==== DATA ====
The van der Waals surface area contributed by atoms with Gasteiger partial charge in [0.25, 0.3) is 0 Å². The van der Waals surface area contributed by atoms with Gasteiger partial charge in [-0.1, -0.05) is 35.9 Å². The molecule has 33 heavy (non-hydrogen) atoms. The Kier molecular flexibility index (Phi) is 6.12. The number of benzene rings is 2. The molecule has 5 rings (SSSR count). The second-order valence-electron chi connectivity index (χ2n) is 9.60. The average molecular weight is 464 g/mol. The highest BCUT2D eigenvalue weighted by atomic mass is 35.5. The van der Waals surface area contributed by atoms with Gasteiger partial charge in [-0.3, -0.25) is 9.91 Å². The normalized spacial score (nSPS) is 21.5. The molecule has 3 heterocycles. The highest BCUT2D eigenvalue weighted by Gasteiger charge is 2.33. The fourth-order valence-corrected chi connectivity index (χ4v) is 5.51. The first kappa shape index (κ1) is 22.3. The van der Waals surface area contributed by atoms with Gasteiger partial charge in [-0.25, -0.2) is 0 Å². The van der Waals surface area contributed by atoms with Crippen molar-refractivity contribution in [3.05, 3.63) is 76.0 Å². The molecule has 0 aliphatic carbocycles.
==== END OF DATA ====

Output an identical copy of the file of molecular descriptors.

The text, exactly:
The van der Waals surface area contributed by atoms with Gasteiger partial charge in [0.25, 0.3) is 0 Å². The van der Waals surface area contributed by atoms with Gasteiger partial charge in [-0.1, -0.05) is 35.9 Å². The molecule has 33 heavy (non-hydrogen) atoms. The Kier molecular flexibility index (Phi) is 6.12. The number of benzene rings is 2. The molecule has 5 rings (SSSR count). The second-order valence-electron chi connectivity index (χ2n) is 9.60. The average molecular weight is 464 g/mol. The highest BCUT2D eigenvalue weighted by atomic mass is 35.5. The van der Waals surface area contributed by atoms with Gasteiger partial charge in [-0.3, -0.25) is 9.91 Å². The normalized spacial score (nSPS) is 21.5. The molecule has 3 heterocycles. The highest BCUT2D eigenvalue weighted by Gasteiger charge is 2.33. The fourth-order valence-corrected chi connectivity index (χ4v) is 5.51. The first kappa shape index (κ1) is 22.3. The van der Waals surface area contributed by atoms with Gasteiger partial charge in [-0.25, -0.2) is 0 Å². The van der Waals surface area contributed by atoms with Crippen molar-refractivity contribution in [3.05, 3.63) is 76.0 Å². The molecule has 0 aliphatic carbocycles.